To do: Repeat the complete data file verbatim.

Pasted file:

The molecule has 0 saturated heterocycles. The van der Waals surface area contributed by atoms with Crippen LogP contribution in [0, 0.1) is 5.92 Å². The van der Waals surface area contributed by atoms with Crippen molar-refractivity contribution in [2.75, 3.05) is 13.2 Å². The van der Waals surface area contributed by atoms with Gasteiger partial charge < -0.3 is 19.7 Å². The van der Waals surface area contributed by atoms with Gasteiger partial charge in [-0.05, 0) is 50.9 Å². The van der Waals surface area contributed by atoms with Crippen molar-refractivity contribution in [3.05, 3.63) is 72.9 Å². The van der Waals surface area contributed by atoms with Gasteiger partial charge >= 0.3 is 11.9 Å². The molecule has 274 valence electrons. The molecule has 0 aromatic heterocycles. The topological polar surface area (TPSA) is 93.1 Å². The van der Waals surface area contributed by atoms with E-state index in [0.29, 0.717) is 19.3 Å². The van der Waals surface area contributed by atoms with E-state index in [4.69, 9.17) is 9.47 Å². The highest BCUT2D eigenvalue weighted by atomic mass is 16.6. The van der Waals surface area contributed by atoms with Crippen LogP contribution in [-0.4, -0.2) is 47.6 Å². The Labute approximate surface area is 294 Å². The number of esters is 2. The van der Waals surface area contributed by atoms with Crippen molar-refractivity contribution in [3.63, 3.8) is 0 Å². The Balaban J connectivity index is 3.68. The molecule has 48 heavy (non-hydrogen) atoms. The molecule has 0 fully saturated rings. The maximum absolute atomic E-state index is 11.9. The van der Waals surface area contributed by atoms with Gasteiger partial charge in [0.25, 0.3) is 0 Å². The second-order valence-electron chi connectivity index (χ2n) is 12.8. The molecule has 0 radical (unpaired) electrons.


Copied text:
The molecule has 0 saturated heterocycles. The van der Waals surface area contributed by atoms with Crippen LogP contribution in [0, 0.1) is 5.92 Å². The van der Waals surface area contributed by atoms with Crippen molar-refractivity contribution in [2.75, 3.05) is 13.2 Å². The van der Waals surface area contributed by atoms with Gasteiger partial charge < -0.3 is 19.7 Å². The van der Waals surface area contributed by atoms with Gasteiger partial charge in [-0.05, 0) is 50.9 Å². The van der Waals surface area contributed by atoms with Crippen molar-refractivity contribution in [3.05, 3.63) is 72.9 Å². The van der Waals surface area contributed by atoms with Gasteiger partial charge >= 0.3 is 11.9 Å². The molecule has 274 valence electrons. The molecule has 0 aromatic heterocycles. The topological polar surface area (TPSA) is 93.1 Å². The van der Waals surface area contributed by atoms with E-state index in [0.29, 0.717) is 19.3 Å². The van der Waals surface area contributed by atoms with E-state index in [4.69, 9.17) is 9.47 Å². The highest BCUT2D eigenvalue weighted by atomic mass is 16.6. The van der Waals surface area contributed by atoms with Crippen LogP contribution in [-0.4, -0.2) is 47.6 Å². The Labute approximate surface area is 294 Å². The number of esters is 2. The van der Waals surface area contributed by atoms with Crippen molar-refractivity contribution in [3.63, 3.8) is 0 Å². The Balaban J connectivity index is 3.68. The molecule has 48 heavy (non-hydrogen) atoms. The molecule has 0 fully saturated rings. The maximum absolute atomic E-state index is 11.9. The van der Waals surface area contributed by atoms with Gasteiger partial charge in [0.25, 0.3) is 0 Å². The second-order valence-electron chi connectivity index (χ2n) is 12.8. The molecule has 0 radical (unpaired) electrons.